posted on Sep, 10 2014 @ 02:24 PM
Aye-yi-yi, you've all been busy ... Could I have something strong please? my drive home was abnormally long and unnecessarily complicated. First,
there are the two normal on-ramps to the highway I use that are both shut thanks to road destruction and then the new IKEA was opening today, so the
traffic cops wouldn't let me on at my third choice of on-ramp ... so I wound up taking the scenic tour of parts of the city I normally avoid. Then, I
was almost home and had to stop and rescue a turtle from out of the middle of the road. And then, nothing would do, but that I had to give the poor
fellow a ride to the nearest open field. You know how turtles are - completely inoffensive to everyone and too many people are all too willing to run
over them for no other reason than that they can.
On to the subject of communication. It actually touches more on my previous job with kids who had learning disabilities. We also worked with kids who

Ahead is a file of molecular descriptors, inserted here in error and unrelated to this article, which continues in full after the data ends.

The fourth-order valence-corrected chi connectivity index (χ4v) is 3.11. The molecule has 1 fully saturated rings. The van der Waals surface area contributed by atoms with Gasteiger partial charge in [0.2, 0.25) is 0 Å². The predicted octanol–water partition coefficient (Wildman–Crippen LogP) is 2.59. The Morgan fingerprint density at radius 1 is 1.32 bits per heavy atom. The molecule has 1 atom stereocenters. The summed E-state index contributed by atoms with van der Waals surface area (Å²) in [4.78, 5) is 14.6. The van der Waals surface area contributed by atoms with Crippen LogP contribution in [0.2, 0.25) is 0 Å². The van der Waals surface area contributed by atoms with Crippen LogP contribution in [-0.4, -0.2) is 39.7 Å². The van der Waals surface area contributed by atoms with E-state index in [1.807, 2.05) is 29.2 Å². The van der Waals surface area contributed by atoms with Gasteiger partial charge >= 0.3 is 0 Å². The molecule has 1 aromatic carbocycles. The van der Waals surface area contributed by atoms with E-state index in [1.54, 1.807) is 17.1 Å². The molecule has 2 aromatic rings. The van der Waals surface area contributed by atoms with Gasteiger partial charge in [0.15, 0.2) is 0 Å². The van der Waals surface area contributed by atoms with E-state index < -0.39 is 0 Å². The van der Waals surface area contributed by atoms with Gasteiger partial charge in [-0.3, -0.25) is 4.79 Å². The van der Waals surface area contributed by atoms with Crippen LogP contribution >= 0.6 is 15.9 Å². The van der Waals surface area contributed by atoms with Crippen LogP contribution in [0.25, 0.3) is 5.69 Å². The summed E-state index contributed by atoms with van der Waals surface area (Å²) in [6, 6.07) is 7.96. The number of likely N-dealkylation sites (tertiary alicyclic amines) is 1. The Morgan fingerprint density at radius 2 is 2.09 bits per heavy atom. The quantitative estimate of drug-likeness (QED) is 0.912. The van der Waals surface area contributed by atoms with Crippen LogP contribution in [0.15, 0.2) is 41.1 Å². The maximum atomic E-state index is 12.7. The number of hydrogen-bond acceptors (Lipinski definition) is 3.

had comprehension issues. They interpreted everything literally. I worked with one girl who would read a story problem that told her that the tomato
plants grew 8' above the ground, and that's really what she was thinking - the plants were indeed hovering 8' in mid-air. Another kid we had read a
story about a girl named Dot and was picturing the Wal-Mart dot in her head.
What I'm getting to here is that language is entirely symbolic. The sounds (or gestures) we use when we communicate have been pretty much arbitrarily
assigned to represent certain concepts. And over time, we attach pretty complicated mental imagery to them that can include visual, auditory, scent,
etc., ... all kinds of sensory and emotional references to complete our understanding of the concepts those things represent.
So, when I type "chair," my mind is supplying me with a wealth of images that go with it giving that word its meaning and connotation. When any one
of you read it, your minds will do that same. The thing is that no one of us will have exactly the same images or connotations to go with the word.
And when we make it more complex by adding words on top words into sentences and paragraphs ... my mind will always layer unique shades of meaning
just like yours will and my mind will always construct images that are going to be unique when compared to any of yours.
Most of the time, this won't matter too much, but every so often, there will be issues where it will make a big difference. Where word choice brings
out bad emotion due to connotation, say, or where differing linguistic backgrounds create misunderstanding.